Honour roll location: Pillar 4C

Studio portrait of Charles before his embarkation.
Photo courtesy of the East Loddon Historical Society, Phylis Steele Collection

Selector to stretcher bearer

Charles William Cable was born in Mitiamo to William Cable and Bethea Gray in 1895. Both parents were descended from Scottish immigrants. They also had a daughter named Mary Bethea Steel Cable (born 7th February 1893). The family moved to a place approximately 75km north of Goondiwindi, Queensland circa 1907. His parents named their new property ‘Bangalow’.  The area where they had moved was still in the process of being settled and Charles’ occupation at enlistment was ‘selector’.

C Cable, Courtesy of Faithe Jones, Discovering Anzacs

He enlisted in September 1915 at age 20 and embarked aboard the HMAT Commonwealth on the 28th of March 1916, arriving at Egypt for training where he soon came down with the mumps. After his recovery, he was sent to the Western Front in France on the 5th of June. He was allocated to the 10th reinforcements of the 25th Battalion and served as a stretcher bearer. 

Charles traveled from Brisbane to Alexandria aboard the HMAT Commonwealth.

On the 14th of November, Charles received a gunshot wound to his right side and spent a little over 2 weeks in pain before passing away at the 12th General Hospital in Rouen on the 1st of December 1916. This hospital was “almost completely made up of tents.” (Source: “Rouen”, Through These Lines)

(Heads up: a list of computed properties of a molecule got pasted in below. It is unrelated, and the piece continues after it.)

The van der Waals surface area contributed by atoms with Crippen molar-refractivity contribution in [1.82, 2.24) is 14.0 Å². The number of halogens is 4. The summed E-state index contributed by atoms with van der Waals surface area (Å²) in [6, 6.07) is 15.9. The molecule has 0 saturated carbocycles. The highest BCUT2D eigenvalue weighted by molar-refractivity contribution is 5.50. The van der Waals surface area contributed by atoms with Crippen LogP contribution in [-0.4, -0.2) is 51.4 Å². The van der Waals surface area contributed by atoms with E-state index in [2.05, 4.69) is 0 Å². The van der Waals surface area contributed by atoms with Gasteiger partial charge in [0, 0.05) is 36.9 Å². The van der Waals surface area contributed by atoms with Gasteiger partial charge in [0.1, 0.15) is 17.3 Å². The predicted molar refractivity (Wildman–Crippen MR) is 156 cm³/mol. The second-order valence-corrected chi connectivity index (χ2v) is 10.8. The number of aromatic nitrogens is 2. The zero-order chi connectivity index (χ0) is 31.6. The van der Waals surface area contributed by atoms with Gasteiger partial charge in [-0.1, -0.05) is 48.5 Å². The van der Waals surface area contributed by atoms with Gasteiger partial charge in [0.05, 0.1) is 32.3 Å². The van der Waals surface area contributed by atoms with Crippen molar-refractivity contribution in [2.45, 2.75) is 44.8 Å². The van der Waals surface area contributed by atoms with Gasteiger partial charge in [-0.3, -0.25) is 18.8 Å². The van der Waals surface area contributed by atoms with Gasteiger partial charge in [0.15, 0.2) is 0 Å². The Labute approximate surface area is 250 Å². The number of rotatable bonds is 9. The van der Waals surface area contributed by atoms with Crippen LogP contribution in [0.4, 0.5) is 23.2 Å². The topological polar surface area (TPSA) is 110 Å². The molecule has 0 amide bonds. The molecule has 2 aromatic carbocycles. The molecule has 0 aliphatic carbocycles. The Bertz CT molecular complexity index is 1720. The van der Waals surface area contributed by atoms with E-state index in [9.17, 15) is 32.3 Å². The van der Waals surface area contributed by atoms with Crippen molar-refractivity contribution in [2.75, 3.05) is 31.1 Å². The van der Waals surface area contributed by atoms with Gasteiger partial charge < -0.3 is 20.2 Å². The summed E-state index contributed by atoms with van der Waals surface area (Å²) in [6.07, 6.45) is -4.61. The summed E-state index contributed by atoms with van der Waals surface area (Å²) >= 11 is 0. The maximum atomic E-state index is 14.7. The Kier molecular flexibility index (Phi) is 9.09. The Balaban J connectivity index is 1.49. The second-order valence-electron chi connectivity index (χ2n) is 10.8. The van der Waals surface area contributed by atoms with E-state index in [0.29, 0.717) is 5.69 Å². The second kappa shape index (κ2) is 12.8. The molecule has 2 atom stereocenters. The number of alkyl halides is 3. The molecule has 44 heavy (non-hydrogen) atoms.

He is buried at the St Sever Cemetery Extension in Rouen. His inscription states:


The unit diary for the 25th Australian Infantry Battalion had been attempting to attack German trenches east of Flers on the 14th of November. The diary reported that, as of 6.45am that the soldiers jumped out of the trench “in splendid order” but ultimately were “unsuccessful” in meeting their objectives. Later that evening at 9pm, one company of the 24th Battalion joined the 25th as they attempted to occupy a German trench. Again, it seemed that they were unsuccessful and suffered many casualties.

A friend of Charles’ from Rockhampton, Albert Roy Parsons, also served in the 10th reinforcement of the 25th Battalion with Charles. Sadly, Albert also died from wounds later in the war (at Amiens, France in July 1918). In their mournful remembrance of Albert in the local Rockhampton newspapers, his parents also remembered Charles as a good friend of their family who would be sorely missed.

Large Penny, Discovering Anzacs, uploaded by CareGoondiwindi4390